Your loan can be forgiven after you make payments for 20 to 25 years with an income-based repayment plan. Consolidating to a longer loan term can be costly. Consolidation Could Raise Your Interest Rate. Unpaid interest is added to your balance.
Consolidation is a way to make repaying student loans more manageable and possibly less expensive. You combine all your student loans, take a big consolidation loan, and use it to pay off all the others. You have one payment left to a lender every month. Federal Loans Can Be Consolidated in Direct Loan Consolidation Loan Program.
You combine all federal student loans into one loan that has a fixed interest rate. That rate is obtained by taking the average interest rates of all federal loans and rounding the rate to the nearest eighth of a percentage. If you haven't made payments because you're having difficulty keeping up with multiple loan servicers and multiple payment dates, consolidation or refinancing is a valid option. Making one payment every month instead of many makes life easier.
Consolidating your federal loans is a strategic step to help you manage your debt. If the repayment term is extended, your monthly payment will be lower, but you will pay more interest over time. When you apply for a Direct Loan Consolidation Loan, you have the opportunity to choose new repayment terms for your loans. Having a long term of 20 or 25 years can lower your monthly payments, but it also means you'll pay more interest in the long run.
PSLF Forgives Federal Student Loans After 10 Years of Working in Public Service. But if you consolidate your loans, you reset the time of your repayment term, even if you've already been on an income-based repayment plan for a few years. In addition, you can choose new payment terms, usually between five and 20 years. If you change your terms, you'll adjust your monthly payment, allowing you to pay an invoice that fits your budget.
You can choose between fixed and variable rates. Fixed interest rates are 2.99% to 8.24% APR (2.74% to 7.99% APR with Auto Pay Discount). Initial variable interest rates are 1.99% APR at 8.24% APR (1.74% to 7.99% APR with autopay discount). Variable rates are based on an index, the 30-day average secured overnight funding rate (SOFR) plus a margin.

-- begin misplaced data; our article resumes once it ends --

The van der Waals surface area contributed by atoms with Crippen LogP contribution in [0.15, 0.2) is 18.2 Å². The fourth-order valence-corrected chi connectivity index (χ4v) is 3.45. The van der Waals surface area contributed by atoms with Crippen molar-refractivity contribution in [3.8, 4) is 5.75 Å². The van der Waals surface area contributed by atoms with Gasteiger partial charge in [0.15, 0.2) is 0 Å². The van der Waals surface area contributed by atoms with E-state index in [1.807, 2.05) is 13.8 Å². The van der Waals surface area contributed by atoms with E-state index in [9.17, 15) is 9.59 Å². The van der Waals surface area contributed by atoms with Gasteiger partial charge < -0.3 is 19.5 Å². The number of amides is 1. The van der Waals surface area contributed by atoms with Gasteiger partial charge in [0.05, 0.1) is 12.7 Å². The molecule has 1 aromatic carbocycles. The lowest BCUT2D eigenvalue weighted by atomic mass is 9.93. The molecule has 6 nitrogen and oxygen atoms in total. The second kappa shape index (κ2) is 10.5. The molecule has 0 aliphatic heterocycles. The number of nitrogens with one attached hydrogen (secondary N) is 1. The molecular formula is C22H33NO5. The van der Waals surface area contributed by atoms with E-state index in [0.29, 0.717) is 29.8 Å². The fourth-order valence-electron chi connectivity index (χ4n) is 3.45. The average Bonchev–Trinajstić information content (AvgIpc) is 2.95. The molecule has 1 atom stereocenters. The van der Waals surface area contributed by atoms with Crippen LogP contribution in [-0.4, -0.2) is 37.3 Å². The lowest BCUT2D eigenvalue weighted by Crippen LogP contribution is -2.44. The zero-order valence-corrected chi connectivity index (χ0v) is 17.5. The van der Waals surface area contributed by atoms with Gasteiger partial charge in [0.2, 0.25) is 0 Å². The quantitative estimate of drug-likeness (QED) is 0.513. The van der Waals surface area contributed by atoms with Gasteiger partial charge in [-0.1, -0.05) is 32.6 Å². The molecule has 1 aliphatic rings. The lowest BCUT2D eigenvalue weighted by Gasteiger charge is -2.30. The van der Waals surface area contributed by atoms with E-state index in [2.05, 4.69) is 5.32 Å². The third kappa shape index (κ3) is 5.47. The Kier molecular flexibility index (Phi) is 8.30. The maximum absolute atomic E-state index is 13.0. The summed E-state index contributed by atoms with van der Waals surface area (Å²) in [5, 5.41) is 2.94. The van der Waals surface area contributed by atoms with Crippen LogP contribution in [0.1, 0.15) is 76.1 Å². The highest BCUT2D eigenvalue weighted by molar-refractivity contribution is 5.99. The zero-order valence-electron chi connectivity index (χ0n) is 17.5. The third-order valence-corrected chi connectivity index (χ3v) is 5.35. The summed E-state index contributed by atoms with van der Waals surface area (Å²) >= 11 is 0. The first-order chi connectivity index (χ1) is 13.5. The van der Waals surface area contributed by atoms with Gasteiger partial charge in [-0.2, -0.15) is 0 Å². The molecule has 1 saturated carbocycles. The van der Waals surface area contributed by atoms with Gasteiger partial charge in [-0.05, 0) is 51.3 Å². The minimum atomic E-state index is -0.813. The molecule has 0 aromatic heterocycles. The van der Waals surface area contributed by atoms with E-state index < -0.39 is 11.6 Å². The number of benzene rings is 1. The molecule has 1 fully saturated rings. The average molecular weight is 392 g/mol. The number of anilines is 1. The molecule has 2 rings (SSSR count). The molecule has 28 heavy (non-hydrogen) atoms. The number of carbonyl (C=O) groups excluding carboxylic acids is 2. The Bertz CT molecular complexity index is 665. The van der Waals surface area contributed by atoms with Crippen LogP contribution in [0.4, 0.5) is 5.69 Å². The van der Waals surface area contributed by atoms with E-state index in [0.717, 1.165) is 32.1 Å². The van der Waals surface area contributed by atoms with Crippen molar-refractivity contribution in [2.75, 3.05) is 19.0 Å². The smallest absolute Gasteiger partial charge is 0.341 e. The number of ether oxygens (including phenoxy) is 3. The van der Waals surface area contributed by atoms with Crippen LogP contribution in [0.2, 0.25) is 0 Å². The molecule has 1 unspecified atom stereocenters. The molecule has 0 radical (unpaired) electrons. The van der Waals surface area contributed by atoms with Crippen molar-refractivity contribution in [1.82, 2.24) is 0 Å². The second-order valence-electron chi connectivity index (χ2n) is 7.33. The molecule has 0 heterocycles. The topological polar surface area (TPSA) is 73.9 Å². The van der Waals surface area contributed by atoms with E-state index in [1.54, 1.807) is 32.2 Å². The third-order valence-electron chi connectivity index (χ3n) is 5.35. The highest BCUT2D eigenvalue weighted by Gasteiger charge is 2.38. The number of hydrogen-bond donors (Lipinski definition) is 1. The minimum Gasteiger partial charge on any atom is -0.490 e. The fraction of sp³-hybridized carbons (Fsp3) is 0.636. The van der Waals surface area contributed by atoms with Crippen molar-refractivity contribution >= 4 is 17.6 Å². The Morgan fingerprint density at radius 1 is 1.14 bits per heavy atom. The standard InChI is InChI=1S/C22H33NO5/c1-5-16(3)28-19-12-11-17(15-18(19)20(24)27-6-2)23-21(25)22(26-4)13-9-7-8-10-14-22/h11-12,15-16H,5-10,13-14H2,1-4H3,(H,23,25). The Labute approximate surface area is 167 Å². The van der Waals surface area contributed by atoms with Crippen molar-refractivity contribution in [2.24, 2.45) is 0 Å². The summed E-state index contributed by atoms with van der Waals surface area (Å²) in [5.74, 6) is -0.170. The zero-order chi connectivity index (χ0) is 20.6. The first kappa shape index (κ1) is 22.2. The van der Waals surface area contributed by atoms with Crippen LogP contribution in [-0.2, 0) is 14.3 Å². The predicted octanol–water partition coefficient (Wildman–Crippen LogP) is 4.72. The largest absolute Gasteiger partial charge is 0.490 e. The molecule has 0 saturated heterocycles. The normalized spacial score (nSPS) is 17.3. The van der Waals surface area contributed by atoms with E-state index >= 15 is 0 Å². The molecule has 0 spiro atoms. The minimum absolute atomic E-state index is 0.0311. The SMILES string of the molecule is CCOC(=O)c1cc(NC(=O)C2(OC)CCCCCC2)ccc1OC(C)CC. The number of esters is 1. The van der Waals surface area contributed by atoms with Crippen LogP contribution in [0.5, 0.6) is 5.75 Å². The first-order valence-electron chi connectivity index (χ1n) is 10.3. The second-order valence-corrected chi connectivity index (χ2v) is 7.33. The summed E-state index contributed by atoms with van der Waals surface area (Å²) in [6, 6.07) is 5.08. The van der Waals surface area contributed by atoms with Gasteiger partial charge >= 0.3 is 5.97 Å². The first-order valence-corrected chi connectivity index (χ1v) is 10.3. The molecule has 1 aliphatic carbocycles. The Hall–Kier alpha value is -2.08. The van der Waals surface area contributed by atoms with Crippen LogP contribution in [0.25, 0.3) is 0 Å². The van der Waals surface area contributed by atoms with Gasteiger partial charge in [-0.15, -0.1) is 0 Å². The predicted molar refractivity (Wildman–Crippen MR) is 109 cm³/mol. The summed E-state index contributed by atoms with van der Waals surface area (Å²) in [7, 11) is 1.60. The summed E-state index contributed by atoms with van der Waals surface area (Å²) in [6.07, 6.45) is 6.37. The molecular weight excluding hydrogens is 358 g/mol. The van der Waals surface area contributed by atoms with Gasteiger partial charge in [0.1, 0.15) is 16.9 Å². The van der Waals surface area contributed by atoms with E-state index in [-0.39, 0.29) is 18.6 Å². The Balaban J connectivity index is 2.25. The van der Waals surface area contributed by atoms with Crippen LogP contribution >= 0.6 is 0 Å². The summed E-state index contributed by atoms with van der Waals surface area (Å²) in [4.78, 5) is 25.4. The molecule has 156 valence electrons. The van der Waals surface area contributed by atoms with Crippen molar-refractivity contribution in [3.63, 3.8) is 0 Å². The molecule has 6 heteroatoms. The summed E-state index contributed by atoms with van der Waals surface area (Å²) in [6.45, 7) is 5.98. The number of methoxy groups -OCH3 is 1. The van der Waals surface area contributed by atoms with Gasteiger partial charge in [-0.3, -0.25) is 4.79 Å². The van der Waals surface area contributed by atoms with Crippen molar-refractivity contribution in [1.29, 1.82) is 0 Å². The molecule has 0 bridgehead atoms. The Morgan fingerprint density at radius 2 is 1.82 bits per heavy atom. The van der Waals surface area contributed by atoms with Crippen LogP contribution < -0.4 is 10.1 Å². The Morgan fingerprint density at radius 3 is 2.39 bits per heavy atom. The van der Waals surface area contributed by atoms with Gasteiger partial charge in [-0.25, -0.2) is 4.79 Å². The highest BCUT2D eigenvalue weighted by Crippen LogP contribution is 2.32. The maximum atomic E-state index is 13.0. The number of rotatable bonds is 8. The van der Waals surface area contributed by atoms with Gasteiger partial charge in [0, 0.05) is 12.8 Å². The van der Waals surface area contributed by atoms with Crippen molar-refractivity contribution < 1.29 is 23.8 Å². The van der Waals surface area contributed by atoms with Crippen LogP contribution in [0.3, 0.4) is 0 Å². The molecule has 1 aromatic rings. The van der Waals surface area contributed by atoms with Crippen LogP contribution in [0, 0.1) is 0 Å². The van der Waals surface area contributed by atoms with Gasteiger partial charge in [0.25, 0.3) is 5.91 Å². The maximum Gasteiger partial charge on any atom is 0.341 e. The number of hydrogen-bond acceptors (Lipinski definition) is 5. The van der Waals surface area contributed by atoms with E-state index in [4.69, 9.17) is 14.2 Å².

Variable rates are reset monthly based on index fluctuation. We currently do not offer variable rate loans in AK, CO, CT, HI, IL, KY, MA, MN, MS, NH, OH, OK, SC, TN, TX and VA. Fixed rates range from 3.49% APR to 7.99% APR with an autopay discount of 0.25%. Variable rates from 1.74% APR to 7.99% APR with an autopay discount of 0.25%.
Unless they are required to be lower to comply with applicable law, variable interest rates on 5, 7 and 10 year terms have an APR limit of 8.95%; 15 and 20 year terms have an APR limit of 9.95%. Your actual rate will fall within the range of rates listed above and will depend on the term you select, your creditworthiness assessment, income, the presence of a co-signer, and a variety of other factors. The lowest rates reserved for the most creditworthy borrowers. For the variable rate product SoFi, the variable interest rate for a given month is obtained by adding a margin to the 30-day average SOFR index, published two working days before that calendar month, rounded to the nearest hundredth of one percent (0.01% or 0.000.